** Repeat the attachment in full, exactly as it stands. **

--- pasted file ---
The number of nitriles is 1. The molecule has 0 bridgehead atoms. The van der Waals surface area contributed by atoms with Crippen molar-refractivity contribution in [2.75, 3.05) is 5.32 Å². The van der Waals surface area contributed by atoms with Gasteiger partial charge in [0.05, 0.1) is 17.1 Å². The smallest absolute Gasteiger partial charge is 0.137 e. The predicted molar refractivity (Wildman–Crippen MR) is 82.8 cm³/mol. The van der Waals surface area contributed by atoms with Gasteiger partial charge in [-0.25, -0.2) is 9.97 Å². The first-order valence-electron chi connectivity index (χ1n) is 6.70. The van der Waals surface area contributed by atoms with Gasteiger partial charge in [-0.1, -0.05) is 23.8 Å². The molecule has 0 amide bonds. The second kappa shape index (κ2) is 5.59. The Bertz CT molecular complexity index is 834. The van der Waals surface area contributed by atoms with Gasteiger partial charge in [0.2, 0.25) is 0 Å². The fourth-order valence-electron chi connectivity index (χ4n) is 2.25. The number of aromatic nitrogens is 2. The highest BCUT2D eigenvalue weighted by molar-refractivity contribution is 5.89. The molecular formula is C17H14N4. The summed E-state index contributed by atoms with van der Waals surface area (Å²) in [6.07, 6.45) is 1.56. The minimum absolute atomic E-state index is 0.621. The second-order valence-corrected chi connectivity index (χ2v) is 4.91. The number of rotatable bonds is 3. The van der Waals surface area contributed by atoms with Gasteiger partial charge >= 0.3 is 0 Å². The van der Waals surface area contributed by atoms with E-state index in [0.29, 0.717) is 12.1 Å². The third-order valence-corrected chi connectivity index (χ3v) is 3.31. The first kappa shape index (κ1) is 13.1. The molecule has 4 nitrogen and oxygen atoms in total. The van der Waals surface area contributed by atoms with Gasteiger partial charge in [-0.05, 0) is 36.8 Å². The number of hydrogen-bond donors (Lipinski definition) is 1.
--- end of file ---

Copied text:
The number of nitriles is 1. The molecule has 0 bridgehead atoms. The van der Waals surface area contributed by atoms with Crippen molar-refractivity contribution in [2.75, 3.05) is 5.32 Å². The van der Waals surface area contributed by atoms with Gasteiger partial charge in [0.05, 0.1) is 17.1 Å². The smallest absolute Gasteiger partial charge is 0.137 e. The predicted molar refractivity (Wildman–Crippen MR) is 82.8 cm³/mol. The van der Waals surface area contributed by atoms with Gasteiger partial charge in [-0.25, -0.2) is 9.97 Å². The first-order valence-electron chi connectivity index (χ1n) is 6.70. The van der Waals surface area contributed by atoms with Gasteiger partial charge in [-0.1, -0.05) is 23.8 Å². The molecule has 0 amide bonds. The second kappa shape index (κ2) is 5.59. The Bertz CT molecular complexity index is 834. The van der Waals surface area contributed by atoms with Gasteiger partial charge in [0.2, 0.25) is 0 Å². The fourth-order valence-electron chi connectivity index (χ4n) is 2.25. The number of aromatic nitrogens is 2. The highest BCUT2D eigenvalue weighted by molar-refractivity contribution is 5.89. The molecular formula is C17H14N4. The summed E-state index contributed by atoms with van der Waals surface area (Å²) in [6.07, 6.45) is 1.56. The minimum absolute atomic E-state index is 0.621. The second-order valence-corrected chi connectivity index (χ2v) is 4.91. The number of rotatable bonds is 3. The van der Waals surface area contributed by atoms with Gasteiger partial charge >= 0.3 is 0 Å². The van der Waals surface area contributed by atoms with E-state index in [0.29, 0.717) is 12.1 Å². The third-order valence-corrected chi connectivity index (χ3v) is 3.31. The first kappa shape index (κ1) is 13.1. The molecule has 4 nitrogen and oxygen atoms in total. The van der Waals surface area contributed by atoms with Gasteiger partial charge in [-0.05, 0) is 36.8 Å². The number of hydrogen-bond donors (Lipinski definition) is 1.